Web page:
My parents grocery shop together. I can remember as a kid going to the grocery store every Saturday morning (after waking up late and watching Saturday morning cartoons) watching my mom and dad look through the pantry and refrigerator, calling out items that we needed for the week, and then I got to make the list. My mom would grab her coupons (ever so organized), my dad would grab the car keys, I would grab a book (I read even on the 3 minute ride to Randall’s) and off we would go the grocery store. There were samples and free cookies and some bonding time for my family…overall a good Saturday experience. Even to this day, my parents still get up and go to the store together. I’m actually looking forward to the day that they get to take Macy with them and she can experience all the grocery store fun.
Jeff’s parents don’t grocery shop together. If you’ve ever been to his parent’s house, you already know that it would be silly for them to – their backyard is Kroger. When Jeanette sees that she needs something, she runs over to the store, sometimes with a grandkid or two, sometimes with me, or sometimes alone.
So when Jeff and I got married, I assumed we would carve out time to go to the store together. He assumed I would just go when I had time. And here in lies the conflicts all married couples have…the expectations you bring with you to the table without even realizing it.
Here we are on our wedding day. You can tell by my smile that it’s one of the happiest days of my life.
Jeff’s family also loves to camp. At least, that’s what they did for fun. His mom packed up a trillion meals for the five of them complete with tents and bedding and off they went. My family, on the other hand, did not camp. Unless you count the time that we stayed in the hotel in New York City that was a walk-up. Hmm.
So when Jeff and I started dating, we had, um, different ideas about what to do for fun. My idea – go to a concert, to a coffeehouse, or to the latest movie. His idea – be outside. Hmm, I thought. Outside. Is that where the hippies hung out? Like during Woodstock? Could be interesting.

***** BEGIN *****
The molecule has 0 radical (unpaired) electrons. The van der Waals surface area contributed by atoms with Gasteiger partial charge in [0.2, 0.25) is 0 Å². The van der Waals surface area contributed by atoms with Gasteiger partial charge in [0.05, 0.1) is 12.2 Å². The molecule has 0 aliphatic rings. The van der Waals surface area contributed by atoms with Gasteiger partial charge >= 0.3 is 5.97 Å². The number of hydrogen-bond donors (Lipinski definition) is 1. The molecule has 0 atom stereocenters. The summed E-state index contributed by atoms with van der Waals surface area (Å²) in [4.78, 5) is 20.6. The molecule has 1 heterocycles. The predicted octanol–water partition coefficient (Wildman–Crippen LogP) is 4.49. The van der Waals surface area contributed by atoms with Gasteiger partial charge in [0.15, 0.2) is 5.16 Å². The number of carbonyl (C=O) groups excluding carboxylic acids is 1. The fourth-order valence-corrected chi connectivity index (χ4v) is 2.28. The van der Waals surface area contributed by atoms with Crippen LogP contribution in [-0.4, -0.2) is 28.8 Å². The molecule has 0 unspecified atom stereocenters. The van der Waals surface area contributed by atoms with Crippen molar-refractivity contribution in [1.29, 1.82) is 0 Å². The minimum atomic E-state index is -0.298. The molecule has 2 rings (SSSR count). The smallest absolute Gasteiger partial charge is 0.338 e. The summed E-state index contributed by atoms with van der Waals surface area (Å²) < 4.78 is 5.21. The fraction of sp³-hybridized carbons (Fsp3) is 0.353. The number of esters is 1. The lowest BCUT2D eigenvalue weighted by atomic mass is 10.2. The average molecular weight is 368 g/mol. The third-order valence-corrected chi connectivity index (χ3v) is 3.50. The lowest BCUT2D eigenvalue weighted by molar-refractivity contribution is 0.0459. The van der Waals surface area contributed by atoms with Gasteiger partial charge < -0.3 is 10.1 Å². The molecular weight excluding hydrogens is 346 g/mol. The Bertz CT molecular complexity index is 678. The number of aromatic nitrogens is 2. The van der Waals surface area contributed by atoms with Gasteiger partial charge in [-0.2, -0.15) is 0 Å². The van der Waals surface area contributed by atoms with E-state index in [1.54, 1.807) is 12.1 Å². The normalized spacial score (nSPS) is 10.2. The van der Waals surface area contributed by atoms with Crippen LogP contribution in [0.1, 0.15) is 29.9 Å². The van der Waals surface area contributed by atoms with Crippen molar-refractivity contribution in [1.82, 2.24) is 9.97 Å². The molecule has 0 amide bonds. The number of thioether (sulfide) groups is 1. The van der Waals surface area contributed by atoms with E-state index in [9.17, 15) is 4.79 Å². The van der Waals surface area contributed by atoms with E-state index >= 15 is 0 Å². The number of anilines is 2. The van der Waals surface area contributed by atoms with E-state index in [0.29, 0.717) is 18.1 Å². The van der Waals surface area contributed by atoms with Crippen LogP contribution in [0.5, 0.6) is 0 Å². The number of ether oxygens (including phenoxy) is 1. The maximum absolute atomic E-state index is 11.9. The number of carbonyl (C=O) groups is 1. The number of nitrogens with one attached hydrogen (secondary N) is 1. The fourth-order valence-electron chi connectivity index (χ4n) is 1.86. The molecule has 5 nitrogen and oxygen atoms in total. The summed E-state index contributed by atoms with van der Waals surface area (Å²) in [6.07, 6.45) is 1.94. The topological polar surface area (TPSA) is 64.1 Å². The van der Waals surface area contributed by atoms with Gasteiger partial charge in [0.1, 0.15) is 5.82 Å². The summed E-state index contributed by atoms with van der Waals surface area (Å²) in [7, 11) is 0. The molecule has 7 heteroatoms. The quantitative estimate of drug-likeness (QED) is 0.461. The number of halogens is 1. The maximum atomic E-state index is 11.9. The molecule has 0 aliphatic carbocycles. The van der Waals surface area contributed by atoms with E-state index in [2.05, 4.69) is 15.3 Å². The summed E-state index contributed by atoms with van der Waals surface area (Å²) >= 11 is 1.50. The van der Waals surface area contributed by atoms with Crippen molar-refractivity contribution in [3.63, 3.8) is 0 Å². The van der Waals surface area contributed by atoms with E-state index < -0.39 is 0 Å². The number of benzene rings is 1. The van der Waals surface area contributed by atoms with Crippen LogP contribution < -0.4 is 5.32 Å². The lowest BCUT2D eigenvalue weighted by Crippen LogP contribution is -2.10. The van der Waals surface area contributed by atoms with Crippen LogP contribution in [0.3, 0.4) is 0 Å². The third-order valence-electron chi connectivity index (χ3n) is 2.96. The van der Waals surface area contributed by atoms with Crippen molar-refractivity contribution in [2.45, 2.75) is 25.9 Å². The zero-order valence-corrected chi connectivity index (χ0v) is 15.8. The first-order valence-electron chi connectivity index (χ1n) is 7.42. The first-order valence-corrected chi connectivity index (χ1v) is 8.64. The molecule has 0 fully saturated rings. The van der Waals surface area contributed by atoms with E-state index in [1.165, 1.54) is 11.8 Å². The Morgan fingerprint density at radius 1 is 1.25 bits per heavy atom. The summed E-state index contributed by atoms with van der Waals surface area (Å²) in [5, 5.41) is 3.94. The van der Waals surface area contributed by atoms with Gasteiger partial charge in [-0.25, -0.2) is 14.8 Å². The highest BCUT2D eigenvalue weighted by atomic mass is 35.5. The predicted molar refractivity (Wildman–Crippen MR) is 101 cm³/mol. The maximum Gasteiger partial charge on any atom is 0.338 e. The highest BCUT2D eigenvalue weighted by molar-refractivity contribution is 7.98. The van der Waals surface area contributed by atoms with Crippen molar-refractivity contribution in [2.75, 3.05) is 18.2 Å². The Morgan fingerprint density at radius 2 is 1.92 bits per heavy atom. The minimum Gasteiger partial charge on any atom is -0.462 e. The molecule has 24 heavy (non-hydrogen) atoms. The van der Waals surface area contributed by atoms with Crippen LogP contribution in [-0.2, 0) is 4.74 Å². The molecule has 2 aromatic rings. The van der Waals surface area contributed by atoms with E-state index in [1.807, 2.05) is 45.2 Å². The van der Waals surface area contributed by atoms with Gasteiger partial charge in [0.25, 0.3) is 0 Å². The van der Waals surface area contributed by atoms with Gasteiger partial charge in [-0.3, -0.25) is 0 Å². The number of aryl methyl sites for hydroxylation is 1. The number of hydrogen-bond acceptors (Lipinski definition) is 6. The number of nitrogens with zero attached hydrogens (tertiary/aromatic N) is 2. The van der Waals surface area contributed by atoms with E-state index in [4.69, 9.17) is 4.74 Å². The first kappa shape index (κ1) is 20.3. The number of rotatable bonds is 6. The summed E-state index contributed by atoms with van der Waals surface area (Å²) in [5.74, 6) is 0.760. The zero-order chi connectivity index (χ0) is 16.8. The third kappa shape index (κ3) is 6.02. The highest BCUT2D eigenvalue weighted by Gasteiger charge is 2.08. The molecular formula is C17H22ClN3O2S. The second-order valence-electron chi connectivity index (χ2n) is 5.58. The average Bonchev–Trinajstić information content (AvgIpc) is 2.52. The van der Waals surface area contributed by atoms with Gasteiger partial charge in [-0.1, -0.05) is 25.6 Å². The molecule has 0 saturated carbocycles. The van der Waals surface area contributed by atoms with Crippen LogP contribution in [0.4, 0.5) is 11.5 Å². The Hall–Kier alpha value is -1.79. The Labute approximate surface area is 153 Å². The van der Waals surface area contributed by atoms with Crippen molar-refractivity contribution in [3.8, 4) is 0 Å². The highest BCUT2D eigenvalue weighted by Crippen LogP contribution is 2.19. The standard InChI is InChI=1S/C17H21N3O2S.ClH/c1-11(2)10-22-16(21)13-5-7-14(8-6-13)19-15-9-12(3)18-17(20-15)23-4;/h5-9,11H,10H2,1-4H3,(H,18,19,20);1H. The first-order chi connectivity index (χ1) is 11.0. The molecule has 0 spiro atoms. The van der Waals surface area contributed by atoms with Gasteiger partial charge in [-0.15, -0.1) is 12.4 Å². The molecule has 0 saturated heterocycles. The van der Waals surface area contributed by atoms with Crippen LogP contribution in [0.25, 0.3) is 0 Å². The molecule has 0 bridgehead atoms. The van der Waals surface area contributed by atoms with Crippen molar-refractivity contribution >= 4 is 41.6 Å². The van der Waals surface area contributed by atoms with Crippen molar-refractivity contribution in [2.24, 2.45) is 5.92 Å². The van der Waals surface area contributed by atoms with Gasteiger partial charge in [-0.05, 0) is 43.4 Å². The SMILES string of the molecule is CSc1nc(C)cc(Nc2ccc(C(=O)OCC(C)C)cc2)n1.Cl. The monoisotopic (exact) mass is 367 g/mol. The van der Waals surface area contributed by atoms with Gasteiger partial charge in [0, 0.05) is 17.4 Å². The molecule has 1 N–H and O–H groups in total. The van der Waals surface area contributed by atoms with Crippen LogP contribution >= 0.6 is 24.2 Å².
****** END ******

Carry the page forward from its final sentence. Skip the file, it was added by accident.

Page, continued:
What I found was that me and outside don’t exactly get along. For one, I have frizzy hair. Frizzy hair does oh so much better with air-conditioning. Two, I’m not a huge fan of sweating. Three, I enjoy showers. Without bugs. And I could go on…
But the outside and I were destined for each other, because Jeff and I were destined for each other. So off we went.
My first time camping was pretty rough. An air mattress that deflated within seconds of me laying down on it, flying bugs in the shower, and noises that kept me awake most of the night. The second time was somewhat better as Jeff and I had gotten one of those foam pad things you sleep on instead of the air mattress (which apparently is never a good idea while sleeping on the ground).
And as time went on, the outside and I formed some kind of relationship, but were still very wary of one another.
Fast forward to now. We were invited to take a trip to a friend’s family’s home for the new year holiday. I love these friends and love spending time with them. But their family lives in the countryside. This, of course, is like the ultimate outside. My first reaction (thinking back to the failed air mattress) was that I just couldn’t handle it. But after some prodding, I agreed to go.
Arriving there, I just remember thinking, “cold”. It was cold. There was, of course, no heat in the home, the bathroom was virtually outside, and the floor and walls were cement. To get from one room to another, you had to walk outside, so you never really warmed up.
Trying to keep Macy warm with lots of clothes and blankets
So here I was – in the great out (or in) doors, trying to stay warm, and trying to adapt to my new surroundings. The caterpillar in me kept reminding myself that this was doable. At least there weren’t any blow-up mattresses, right?
We spent our days walking around town, checking out the fair that was going on, and even getting a hair wash. Yes, I, who has never gone for more than a day (except for like international flight days) without a shower, did not take a shower for two…no make that three full days. Whew. It was really cold, but my hair still managed to get pretty greasy. So it was an extra special treat to have someone else wash it. Best $1.50 I ever spent. Nights were spent popping fireworks (the boys), eating, and talking around the fire (which, I might add, was in the living room).
I may have had some minor physical discomforts, but in all other ways I was more than taken care of. The way our friends treated us took away any of the cold I felt. Their hospitality, shown to us in many ways including homemade granola for breakfast, was overwhelming. It made me realize, again, that no matter where you are in the world, it’s the people that are around you that can make you feel at home.
As we pulled out of the bus station on our way home and waved goodbye to our friends, I actually found myself sad to go. Believe it or not, the outdoors and I had found a way to bond. And we even found time to roast some marshmallows together.